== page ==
Will Counts Collection/Indiana University Archives.
“True reconciliation can occur only when we honestly acknowledge our painful, but shared, past.” – Elizabeth Eckford.
Those words are on a sticker attached to a poster titled “Reconciliation,” which features a photograph of the present-day Elizabeth Eckford and Hazel Bryan. The sticker was added after Eckford and Bryan’s relationship ended. Some details here. You can also read author David Margolick’s interview here. Here’s what he had to say about the rift:
One of them is stubborn and proud, and the other is hurt and proud, and they won’t come back together again. Elizabeth is willing to. Hazel is not.
What Hazel has [to] say to explain her disappointment and hurt is important for people to hear. She speaks for a lot of people who have tried to bridge these racial gaps and have been disappointed.
No one tried as hard as she did, although maybe nobody had as much of an obligation to do it as she did. She’s very clear that she shamed her country, state and family, and she’s well aware of how egregious what she did was. She’s led a good life and has tried to do the right thing.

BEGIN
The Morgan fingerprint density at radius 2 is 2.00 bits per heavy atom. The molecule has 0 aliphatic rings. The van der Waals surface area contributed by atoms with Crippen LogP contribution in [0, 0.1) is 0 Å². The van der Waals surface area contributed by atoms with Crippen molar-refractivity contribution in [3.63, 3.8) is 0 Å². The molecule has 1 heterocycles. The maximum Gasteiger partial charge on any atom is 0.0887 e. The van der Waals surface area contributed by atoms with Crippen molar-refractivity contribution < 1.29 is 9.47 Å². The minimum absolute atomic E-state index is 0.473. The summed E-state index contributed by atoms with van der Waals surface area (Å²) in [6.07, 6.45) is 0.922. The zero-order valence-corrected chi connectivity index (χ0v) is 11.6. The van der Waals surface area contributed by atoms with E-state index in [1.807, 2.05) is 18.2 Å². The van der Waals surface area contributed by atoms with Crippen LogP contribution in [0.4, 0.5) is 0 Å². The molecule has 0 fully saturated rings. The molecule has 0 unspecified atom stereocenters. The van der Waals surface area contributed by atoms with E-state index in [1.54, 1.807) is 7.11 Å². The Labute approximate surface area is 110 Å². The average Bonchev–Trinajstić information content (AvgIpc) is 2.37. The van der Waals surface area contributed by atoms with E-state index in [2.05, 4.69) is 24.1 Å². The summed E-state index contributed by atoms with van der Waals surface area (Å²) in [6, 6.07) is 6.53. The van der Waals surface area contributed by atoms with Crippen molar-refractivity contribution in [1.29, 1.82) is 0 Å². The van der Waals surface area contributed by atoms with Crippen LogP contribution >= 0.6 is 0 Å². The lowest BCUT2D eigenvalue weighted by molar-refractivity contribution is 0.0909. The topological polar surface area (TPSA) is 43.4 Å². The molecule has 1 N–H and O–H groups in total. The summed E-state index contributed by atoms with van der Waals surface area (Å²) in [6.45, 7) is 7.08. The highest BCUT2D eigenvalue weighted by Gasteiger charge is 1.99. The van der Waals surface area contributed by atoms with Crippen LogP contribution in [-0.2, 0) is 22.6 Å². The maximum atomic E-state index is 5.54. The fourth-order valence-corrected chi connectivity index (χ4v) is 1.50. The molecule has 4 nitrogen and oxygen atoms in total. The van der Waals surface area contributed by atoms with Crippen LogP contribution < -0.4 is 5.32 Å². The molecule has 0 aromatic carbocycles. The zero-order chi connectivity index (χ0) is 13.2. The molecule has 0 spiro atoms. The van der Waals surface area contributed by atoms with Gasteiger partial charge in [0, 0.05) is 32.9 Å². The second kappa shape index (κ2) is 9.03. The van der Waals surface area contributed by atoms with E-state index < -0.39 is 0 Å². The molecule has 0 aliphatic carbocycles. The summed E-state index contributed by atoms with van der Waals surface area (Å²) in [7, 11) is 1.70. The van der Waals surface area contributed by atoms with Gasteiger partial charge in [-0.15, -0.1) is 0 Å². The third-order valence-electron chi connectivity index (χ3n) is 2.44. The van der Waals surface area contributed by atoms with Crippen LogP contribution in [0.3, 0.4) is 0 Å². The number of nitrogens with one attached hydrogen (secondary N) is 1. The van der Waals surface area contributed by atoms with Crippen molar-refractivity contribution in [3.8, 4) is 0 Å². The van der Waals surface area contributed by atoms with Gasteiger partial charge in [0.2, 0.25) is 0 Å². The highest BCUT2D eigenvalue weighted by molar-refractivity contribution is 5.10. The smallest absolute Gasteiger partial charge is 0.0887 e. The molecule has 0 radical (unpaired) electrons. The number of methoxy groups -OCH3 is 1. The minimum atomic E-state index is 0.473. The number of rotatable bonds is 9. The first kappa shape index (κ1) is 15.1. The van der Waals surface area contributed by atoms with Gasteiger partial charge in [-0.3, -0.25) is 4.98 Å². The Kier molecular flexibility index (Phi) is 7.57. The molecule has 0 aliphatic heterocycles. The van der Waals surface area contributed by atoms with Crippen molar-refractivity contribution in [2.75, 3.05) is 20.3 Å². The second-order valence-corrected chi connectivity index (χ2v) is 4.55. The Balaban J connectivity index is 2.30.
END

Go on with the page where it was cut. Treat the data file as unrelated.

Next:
She’s very hurt and stung. It ended up being so thankless that she said to hell with everyone. She won’t speak about it again.
Elizabeth judged Hazel very sharply, and no [one] has more standing to be skeptical than Elizabeth. But even people who’ve been hurt, but maybe particularly those who have been hurt, sometimes need to summon as much forgiveness as they can. Friends sometimes have to be forgiving, especially when elements of the underlying connection are still there.
When I read this, it came across as a typical privileged viewpoint. The thankless role of being a good white person, because the person of color just can’t let it go.